A History of DanceRobin Ince's Horizons Tour Diary
“The self of the individual is the self of the universe – transcendence”, is the first thing I see when I turn on my television.
Then, I see the banner unfurl above the medicine wagon of this PBS promo – Deepak Chopra. Here is a promo for CDs, DVDSs and online seminars all available to me for $180 per year. Let the quantum healing begin…
I surf through the relentless news channels. News is showbusiness now, so much cheaper than a buddy cop series or a sitcom about a nanny and a talking wok.
The main topics of conversation are a bipartisan political deal to make almost no difference whatsoever to the likelihood of mass executions due to sexual fetishisation of assault weapons and the storming of the capitol. That a departing president has got `way with such violence and insurrection is a sign of a political system that is not fit for purpose in much the same way as Boris Johnson’s breaking of the law, lying to parliament and the Queen while remaining in 10 Downing Street shows that the British system is similarly gasping for breath.
Fortunately, I am distracted by having to go and exercise in close proximity to a fog horn.
Today, Golden Gate bridge is invisible in the midst. A fine, think drizzle makes us even more adhesive and we are soon coated in sand like a kindergarten art activity. We box and squat and press up and down, taking occasional breaks to enjoy the city’s impressive collection of dogs.
The pelicans are out today and Brian is unsure if the formation flights we see demonstrate the vast pelican population of San Francisco or if they are just the same 24 pelicans flying around in circles. We eventually decide that it is the former.
We walk up to Chestnut street and sit outside an Italian restaurant for pizza and figs. Brian Toyas with an afternoon glass of Champagne, this is a day off after all. He looks impish and playful, but eventually decides that coffee will be enough as he has a trip to make to the Apple store and intoxication may hamper his technological judgement.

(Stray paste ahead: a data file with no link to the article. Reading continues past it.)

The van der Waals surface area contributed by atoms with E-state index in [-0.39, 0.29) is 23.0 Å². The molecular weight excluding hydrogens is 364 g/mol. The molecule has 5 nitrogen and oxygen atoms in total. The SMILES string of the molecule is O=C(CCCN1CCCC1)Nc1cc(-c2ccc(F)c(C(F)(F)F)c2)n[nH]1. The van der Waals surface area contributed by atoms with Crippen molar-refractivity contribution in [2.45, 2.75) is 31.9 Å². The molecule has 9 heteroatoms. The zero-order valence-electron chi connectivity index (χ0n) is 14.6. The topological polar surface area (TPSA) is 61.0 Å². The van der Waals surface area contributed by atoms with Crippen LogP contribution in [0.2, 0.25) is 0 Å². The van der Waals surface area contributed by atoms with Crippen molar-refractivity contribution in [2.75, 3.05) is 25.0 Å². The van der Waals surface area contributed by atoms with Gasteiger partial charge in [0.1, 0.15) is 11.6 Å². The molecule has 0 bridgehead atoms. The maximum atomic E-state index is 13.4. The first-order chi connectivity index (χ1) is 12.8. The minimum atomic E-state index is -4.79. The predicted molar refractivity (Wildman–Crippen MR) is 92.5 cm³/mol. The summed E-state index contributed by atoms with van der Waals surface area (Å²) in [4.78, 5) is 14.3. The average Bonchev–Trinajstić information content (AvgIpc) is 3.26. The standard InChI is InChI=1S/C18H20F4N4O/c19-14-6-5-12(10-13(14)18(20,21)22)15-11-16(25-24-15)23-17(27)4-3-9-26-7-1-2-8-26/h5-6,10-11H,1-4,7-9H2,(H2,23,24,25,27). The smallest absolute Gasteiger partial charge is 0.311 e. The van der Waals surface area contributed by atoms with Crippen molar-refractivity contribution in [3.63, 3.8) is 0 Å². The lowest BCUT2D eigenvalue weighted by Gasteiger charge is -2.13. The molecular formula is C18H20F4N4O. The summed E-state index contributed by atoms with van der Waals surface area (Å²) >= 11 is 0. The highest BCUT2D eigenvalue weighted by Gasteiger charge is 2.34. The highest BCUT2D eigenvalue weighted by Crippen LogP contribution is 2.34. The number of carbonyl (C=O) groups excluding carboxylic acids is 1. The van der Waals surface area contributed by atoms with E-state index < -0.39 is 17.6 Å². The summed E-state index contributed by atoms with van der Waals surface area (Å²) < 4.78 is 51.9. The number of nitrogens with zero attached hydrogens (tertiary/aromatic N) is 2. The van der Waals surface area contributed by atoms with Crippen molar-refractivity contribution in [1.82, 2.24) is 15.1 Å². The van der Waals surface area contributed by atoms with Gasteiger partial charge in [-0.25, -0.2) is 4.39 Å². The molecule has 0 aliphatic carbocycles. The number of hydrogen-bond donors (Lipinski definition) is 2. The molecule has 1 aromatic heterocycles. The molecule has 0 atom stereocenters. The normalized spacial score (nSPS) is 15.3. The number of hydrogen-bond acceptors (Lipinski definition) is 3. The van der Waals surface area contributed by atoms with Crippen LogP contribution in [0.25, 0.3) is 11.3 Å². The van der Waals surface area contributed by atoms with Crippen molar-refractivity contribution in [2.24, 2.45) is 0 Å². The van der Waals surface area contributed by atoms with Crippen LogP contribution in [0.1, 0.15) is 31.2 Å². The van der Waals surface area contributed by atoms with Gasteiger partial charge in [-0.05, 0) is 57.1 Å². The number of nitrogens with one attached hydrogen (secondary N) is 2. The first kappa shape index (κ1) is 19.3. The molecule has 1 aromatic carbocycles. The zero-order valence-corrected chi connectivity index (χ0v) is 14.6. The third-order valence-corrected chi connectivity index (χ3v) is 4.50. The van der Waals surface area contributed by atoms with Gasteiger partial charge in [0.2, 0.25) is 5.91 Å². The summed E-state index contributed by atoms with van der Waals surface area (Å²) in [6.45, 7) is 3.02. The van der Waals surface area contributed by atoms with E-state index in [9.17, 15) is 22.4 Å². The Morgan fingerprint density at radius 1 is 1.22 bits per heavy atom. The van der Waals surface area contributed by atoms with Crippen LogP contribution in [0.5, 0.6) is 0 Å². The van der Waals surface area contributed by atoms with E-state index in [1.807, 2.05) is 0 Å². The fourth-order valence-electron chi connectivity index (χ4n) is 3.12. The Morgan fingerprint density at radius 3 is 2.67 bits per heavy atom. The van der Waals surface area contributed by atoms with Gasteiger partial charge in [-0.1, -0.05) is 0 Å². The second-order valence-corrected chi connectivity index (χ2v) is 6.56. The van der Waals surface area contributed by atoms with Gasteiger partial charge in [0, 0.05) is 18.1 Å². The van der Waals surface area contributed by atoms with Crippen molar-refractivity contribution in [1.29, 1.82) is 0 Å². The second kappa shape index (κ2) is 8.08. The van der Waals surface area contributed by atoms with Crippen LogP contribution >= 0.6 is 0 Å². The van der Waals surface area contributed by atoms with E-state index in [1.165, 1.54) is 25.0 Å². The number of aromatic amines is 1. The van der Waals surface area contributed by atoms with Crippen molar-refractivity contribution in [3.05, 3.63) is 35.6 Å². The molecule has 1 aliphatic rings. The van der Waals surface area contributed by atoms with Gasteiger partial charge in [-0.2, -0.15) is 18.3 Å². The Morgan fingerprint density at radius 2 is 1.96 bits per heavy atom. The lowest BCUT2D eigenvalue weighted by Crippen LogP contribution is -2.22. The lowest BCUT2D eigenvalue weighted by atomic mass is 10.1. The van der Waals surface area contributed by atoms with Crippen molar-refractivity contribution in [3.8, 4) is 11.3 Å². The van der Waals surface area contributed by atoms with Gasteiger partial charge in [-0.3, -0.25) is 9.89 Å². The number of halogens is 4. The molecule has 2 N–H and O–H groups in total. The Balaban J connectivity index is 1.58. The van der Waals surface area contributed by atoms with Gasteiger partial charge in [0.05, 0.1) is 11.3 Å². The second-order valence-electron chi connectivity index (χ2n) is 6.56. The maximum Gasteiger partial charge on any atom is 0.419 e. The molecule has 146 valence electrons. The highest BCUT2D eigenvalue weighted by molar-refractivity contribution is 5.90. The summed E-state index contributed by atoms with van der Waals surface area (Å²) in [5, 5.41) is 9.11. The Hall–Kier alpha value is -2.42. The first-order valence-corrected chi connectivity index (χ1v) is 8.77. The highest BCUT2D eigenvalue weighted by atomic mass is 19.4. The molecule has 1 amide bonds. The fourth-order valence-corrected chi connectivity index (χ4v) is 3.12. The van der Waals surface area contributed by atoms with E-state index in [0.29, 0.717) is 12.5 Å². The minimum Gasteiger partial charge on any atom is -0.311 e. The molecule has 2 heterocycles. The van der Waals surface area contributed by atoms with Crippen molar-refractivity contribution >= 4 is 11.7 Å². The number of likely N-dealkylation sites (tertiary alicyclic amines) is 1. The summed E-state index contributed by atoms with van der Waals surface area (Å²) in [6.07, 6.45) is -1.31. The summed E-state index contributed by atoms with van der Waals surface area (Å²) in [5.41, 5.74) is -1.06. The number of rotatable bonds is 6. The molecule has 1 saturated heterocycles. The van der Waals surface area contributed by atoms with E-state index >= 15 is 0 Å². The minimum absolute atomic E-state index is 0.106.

Brian’s Apple watch had rebooted itself this morning and there was some anxiety that if all memory of his exercising had been deleted, he would suddenly balloon in size and end up like child being rolled to the juicing room of Willy Wonka’s factory.
If you bench press in a forest but Apple is not able to record, have you improved your muscle density?
Our lunchtime conversation is wide ranging and eventually leads to Leigh giving us a potted history of the development of dance from pagan ritual to Josephine Baker.
The mist has cleared and it is now a sunny day in the city, so we walk, leaving a trail of sand behind us as if we had been digging escape tunnels.
I visit Forest Books on Buchanan Street. I am tempted by a Rudy Rucker book on reality, something about Roger Sperry and his split brain experiments, as well as the screenplay from Bergman’s Scenes from a Marriage. Thinking of all the reading I still have to do back in my hotel room. I decide against all three. One of the glass cabinets contains a signed copy of Harlan Ellison’s Angry Candy, fear of temptation leads to me not even asking the price.
Leigh shows me a book by Deborah Hay, an experimental choreographer I know nothing about.
I cannot dance, which is perhaps why I find dance increasingly fascinating. I think of the story of artist Robert Rauschenberg being wrongly described as a choreographer in a publication. It says a great deal about the man that his reaction was. “that means I better take up choreography then”.
The Out of the Closet thrift store is such a beacon of pink that it would be rude not to browse.
Leigh finds a new jacket emblazoned with the word dance star, and I buy a David Foster Wallace that I have at home, which means that I will leave it in a hotel drawer in Houston or Dallas, and a non fiction book by SF author Brian Stableford on the future of humanity – Future Man: Brave New World or genetic nightmare. I am particularly fond of the illustration of how humans must be modified to live in space which will include genetically modified lungs, thicker skin and eyes with “a protective outer lens with adjustable transparency” that “could keep the eyeball moist and act as a double glazing device.” There is a companion illustration of “man modified to live underwater” which includes retractable genitals.
Turning the TV back on in the my hotel room , I find Chuck Norris leaning on a saddle and very keen to talk about the total gym. He has found it very satisfying, as have some men with hair weaves and wigs. They have never been so confident apparently.
Listen to the Horizons tour podcast, Taking the Universe Around the World HERE
Robin Ince is a multi-award winning comedian, writer and broadcaster. As well as spending decades as one the UK’s most respected stand-ups, Robin is perhaps best known for co-hosting The Infinite Monkey Cage radio show with Brian Cox. For his work on projects like Cosmic Shambles he was made an Honorary Doctor of Science by Royal Holloway, University of London. His latest book, The Importance of Being Interested is out now.